The game of Badminton is a racket sport played generally by two (one player per side or singles) or four (two players per side or doubles), although there are instances where more players can be involved. A racket is used to hit a shuttlecock over a net and points are scored when the shuttlecock lands in the opponent’s half. Badminton is formally played indoors on a rectangular court, but can also feature outdoors where the sport is played more casually. A player can strike the shuttlecock only once before it passes over the net and play is ended once the shuttlecock hits the floor or a fault has been called by the umpire or service judge. In informal matches the shuttlecock is feathered, but for competitions it is a plastic projectile. Both types create a drag causing the shuttlecock to decelerate from a higher top speed. The flight of the shuttlecock gives badminton a very distinctive nature.
Various games involving shuttlecocks were played frequently for centuries across Eurasia, but it was not until the mid-19th century that the game originated in British India from Battledore and Shuttlecock. The name derives from the Duke of Beaufort’s Badminton House in Gloucestershire, but the reason for the name or the date remains unclear. Although initiated in England, competitive men’s badminton developed very rapidly across Europe with Denmark becoming one of the strongest nations. More recently the sport has taken off in Asia with China particularly producing some the of the best players. Badminton is officially recognised by the International Olympic Committee (IOC) and the International Paralympic Committee (IPC) becoming a sport at the 1992 Summer Olympics with four events. These are women’s singles, men’s singles, women’s doubles and men’s doubles. Mixed doubles were added in 1996.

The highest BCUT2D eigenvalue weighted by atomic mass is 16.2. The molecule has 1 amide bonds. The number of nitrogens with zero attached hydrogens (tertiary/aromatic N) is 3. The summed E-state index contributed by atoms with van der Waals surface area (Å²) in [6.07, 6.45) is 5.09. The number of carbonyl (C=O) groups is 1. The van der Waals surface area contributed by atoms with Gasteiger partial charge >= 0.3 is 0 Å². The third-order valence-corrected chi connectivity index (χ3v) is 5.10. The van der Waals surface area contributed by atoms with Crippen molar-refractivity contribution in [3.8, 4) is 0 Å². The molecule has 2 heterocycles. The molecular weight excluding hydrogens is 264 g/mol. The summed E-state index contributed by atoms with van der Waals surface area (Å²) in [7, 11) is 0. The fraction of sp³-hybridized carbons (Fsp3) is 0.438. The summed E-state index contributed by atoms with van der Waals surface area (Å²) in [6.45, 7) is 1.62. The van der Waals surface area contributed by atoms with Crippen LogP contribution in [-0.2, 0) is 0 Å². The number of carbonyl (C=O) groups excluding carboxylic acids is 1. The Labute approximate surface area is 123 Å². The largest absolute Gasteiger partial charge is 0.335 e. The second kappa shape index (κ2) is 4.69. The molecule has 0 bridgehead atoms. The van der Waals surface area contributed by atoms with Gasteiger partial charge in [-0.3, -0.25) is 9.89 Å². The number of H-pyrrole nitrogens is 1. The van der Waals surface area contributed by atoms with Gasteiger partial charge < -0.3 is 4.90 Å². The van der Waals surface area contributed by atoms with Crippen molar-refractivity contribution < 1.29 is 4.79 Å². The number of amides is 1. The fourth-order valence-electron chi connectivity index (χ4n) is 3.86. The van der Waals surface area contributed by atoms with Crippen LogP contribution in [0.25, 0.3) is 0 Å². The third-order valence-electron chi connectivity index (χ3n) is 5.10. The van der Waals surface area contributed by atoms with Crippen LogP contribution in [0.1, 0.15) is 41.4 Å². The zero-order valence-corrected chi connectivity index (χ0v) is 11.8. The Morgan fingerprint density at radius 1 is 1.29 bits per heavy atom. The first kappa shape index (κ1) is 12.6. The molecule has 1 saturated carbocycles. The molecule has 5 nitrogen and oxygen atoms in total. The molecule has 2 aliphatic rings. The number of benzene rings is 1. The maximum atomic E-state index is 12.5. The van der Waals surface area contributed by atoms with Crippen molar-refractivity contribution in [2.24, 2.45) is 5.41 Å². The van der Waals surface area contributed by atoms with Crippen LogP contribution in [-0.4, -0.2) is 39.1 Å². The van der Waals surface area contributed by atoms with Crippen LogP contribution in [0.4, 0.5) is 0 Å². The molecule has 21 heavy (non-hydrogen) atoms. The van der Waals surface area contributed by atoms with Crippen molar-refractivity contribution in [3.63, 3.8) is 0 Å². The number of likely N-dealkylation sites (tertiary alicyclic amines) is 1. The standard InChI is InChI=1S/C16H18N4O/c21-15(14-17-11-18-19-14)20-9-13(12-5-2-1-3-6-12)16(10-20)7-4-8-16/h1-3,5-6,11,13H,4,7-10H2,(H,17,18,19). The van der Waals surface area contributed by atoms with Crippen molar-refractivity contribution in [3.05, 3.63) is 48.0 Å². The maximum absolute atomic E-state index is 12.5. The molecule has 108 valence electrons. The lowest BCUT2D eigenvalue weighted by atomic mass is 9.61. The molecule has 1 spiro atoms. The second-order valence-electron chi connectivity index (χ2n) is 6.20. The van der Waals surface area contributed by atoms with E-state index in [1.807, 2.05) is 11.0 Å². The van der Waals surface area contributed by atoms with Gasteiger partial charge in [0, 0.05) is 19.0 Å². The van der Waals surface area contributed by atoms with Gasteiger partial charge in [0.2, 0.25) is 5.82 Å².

The IOC and IPC also officially recognise the Badminton World Federation (BWF) as the international governing body for the sport. BWF was originally established 1934 as the International Badminton Federation with nine members. Currently BWF have over 190 members making badminton one of the most popular sports in the world. Despite the popularity, the strategic priorities in 2020 to 2024 include Entertainment, Participation, Athletes, Partnerships and Capacity Building, further strengthening their relationships and development within existing memberships and potential new member nations. One of the core activities for BWF is to ensure access to badminton as a sport for all, with a special focus on Para Sports. Apart from an annual World Championship and Continental Championships, BWF also oversees a World Tour that starts in January and completes with a Grand Final in December.